So You Want to Open a Smoke Shop, Part 1

So You Want to Open a Smoke Shop, Part 1

Published by Denise Mckenzie on Oct 29th 2019


Are you thinking about opening a smoke shop? Now is a perfect time, given that 11 states have legalized cannabis (soon to be 12), and a handful of others allow for legal medicinal use, have decriminalized it, or both. 

However, there are a few things you'll want to consider before you open your retail location. 

Yes, dispensaries and retail cannabis stores usually have some pipes and papers for sale. But with limited space dedicated to accessories, the need for stores that sell smoking gear is in high demand. With the smoke shop industry thriving, this is your golden opportunity to get a slice of the pie. Maybe you have been dreaming of owning a head shop since high school, or you already run an online store. Either way, making your move to a brick and mortar will take time and preparation.

What does it take to open a smoke shop?

You must have a game plan. You'll need to budget, get permits and licenses, scout and land the perfect location, stock shelves, hire staff, build your brand, market, and…oh yeah, open the doors and make some cash! Like any new business venture, it will come with hurdles, and poor business strategy can lead you straight to failure. If you are serious about opening a brick and mortar smoke shop, here is part one of our step-by-step guide to getting started.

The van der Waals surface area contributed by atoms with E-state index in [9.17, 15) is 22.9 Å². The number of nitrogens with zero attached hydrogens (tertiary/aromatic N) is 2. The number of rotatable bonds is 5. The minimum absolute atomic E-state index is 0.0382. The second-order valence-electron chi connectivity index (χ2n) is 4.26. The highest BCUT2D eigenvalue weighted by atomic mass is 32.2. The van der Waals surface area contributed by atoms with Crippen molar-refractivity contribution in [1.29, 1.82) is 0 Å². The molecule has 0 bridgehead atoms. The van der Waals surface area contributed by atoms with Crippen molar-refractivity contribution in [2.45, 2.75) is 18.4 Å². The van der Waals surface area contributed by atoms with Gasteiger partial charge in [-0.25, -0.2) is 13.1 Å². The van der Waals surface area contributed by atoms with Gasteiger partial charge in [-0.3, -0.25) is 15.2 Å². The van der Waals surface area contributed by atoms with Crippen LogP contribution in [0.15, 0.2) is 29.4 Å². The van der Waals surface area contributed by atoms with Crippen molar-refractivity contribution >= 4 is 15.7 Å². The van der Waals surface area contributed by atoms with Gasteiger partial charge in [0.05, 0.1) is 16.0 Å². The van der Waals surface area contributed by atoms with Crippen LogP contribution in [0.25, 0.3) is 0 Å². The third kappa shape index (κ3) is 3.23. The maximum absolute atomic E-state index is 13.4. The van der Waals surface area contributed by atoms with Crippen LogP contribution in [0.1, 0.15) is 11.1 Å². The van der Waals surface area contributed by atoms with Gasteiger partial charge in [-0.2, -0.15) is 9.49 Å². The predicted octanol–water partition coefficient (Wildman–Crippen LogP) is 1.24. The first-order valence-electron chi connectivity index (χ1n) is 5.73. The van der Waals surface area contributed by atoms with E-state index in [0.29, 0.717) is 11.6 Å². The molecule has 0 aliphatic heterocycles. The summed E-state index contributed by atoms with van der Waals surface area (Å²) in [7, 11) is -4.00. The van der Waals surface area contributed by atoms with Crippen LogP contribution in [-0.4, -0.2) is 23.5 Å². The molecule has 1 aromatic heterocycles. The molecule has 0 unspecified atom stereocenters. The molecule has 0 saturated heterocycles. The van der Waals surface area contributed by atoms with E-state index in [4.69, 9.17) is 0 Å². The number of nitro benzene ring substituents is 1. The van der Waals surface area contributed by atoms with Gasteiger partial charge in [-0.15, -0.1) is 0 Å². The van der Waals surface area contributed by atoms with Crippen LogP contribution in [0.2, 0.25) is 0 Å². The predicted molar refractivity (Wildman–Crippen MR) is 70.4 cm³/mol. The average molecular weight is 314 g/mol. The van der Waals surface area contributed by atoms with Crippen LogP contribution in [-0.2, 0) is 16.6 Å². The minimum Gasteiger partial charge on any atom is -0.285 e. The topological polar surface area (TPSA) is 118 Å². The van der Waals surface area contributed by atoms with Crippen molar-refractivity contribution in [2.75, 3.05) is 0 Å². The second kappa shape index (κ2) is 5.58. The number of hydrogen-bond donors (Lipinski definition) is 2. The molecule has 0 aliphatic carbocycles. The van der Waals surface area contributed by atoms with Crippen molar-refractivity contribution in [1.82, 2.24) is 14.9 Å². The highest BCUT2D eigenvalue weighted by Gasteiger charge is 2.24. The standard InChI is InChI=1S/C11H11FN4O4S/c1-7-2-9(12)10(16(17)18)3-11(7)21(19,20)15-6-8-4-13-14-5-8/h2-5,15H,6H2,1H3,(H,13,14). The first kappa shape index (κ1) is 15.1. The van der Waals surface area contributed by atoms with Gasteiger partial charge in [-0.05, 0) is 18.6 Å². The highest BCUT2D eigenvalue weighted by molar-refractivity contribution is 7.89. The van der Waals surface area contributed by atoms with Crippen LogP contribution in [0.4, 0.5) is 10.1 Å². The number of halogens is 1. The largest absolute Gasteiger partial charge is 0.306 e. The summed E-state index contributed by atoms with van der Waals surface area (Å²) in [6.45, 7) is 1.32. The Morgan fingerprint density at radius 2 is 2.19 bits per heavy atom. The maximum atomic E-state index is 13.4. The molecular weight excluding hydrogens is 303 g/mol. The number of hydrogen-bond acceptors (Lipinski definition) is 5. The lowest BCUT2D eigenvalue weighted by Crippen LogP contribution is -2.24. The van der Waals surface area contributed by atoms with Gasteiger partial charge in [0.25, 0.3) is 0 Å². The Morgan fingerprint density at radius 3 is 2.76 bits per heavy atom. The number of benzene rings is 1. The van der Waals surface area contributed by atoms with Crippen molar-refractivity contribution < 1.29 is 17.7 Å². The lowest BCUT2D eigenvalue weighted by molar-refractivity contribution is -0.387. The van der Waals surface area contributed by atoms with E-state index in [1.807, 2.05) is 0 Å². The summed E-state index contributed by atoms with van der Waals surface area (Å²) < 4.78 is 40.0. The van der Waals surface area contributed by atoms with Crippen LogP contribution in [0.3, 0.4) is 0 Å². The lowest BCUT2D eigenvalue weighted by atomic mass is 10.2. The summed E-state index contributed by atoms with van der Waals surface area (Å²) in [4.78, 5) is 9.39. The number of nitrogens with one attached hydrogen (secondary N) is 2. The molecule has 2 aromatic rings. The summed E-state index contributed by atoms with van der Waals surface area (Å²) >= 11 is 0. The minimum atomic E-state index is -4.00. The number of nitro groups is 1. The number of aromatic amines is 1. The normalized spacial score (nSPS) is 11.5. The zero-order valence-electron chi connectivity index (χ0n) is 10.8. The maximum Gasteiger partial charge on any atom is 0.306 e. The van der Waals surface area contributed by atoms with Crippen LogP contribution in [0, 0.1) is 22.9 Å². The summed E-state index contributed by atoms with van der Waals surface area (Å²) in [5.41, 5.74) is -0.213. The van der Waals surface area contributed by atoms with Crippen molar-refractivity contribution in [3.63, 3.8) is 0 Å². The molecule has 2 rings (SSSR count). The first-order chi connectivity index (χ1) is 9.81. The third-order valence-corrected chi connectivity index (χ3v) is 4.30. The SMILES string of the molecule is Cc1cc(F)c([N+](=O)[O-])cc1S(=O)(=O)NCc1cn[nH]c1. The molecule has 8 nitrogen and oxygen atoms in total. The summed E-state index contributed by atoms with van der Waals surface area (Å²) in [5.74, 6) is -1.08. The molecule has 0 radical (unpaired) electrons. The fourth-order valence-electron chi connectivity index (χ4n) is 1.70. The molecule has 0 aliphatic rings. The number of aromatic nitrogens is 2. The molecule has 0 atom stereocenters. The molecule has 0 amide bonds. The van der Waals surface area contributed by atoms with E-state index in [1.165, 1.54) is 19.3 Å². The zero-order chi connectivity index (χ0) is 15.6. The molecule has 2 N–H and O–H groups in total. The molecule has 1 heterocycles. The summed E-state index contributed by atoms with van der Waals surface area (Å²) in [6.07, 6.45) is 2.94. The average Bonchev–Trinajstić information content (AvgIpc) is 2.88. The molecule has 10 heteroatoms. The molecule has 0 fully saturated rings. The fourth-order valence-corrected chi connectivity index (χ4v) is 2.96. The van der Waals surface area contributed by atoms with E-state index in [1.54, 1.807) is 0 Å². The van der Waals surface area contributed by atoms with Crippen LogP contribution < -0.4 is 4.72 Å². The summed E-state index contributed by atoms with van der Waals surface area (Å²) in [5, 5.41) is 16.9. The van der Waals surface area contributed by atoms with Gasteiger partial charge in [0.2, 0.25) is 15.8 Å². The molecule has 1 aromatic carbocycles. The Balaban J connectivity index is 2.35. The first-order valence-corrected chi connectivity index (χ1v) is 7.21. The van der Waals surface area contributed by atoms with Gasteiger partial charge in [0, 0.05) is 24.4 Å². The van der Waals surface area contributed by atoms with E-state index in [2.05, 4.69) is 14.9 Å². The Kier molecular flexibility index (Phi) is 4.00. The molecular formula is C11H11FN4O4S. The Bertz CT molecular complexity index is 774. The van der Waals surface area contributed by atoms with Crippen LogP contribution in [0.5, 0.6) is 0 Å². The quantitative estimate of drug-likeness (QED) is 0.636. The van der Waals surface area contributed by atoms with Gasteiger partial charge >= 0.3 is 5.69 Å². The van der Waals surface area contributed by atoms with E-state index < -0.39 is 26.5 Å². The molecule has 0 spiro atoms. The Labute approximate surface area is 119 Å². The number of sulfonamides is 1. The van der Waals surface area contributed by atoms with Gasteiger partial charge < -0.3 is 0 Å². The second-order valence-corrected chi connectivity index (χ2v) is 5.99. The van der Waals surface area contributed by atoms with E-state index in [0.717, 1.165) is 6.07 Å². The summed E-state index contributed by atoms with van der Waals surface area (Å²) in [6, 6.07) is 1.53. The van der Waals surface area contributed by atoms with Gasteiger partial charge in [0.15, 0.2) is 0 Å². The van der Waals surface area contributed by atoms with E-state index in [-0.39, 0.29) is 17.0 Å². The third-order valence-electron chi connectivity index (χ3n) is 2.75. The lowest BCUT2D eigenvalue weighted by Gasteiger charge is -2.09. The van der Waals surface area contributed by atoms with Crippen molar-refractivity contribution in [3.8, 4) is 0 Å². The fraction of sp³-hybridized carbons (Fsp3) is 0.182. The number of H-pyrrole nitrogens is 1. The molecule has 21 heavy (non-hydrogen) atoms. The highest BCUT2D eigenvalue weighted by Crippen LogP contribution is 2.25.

Don't wing it. Create a business plan.

First off, you are going nowhere fast if you don't have a solid business plan. What are you trying to accomplish? Take this opportunity to evaluate what you want for your storefront and begin to mold your business identity.

What kind of smoke shop will it be, and who is your target audience? What will you offer that brings value to the local community? Answers to these questions will become your mission statement. Think of it as your creative vision!

From there, your business plan should touch on each of the following:

Daily business operations

How will business run from day-to-day? Consider store hours, what POS system you will use, and how many employees you plan to hire. Do research online and learn about how other smoke shops operate. Step it up and do some recon by going to the stores in person!

Management

Who will run the show? Many business owners end up wearing too many hats- owner, operator, purchaser, social media manager, sign spinner. Decide what you want your role/s to be, but don't try to be Superman. Also, if you have a business partner, clearly define what each of your roles are in the company to avoid conflict or confusion later.

Products and services

What will your store retail? Will it offer other services? Give a general idea of what you will have on your shelves. A typical smoke shop will include anything from high-end glass, vaporizers, rolling papers, grinders, incense, storage accessories, lifestyle apparel, and other novelties. 

Is there any unique service you could offer? For example, if you blow glass and plan to open a shop attached to your studio, you could provide glass-blowing classes or demonstrations. This is just one way to add value to your customer's experience and to create a community around your store. 

Distributors and suppliers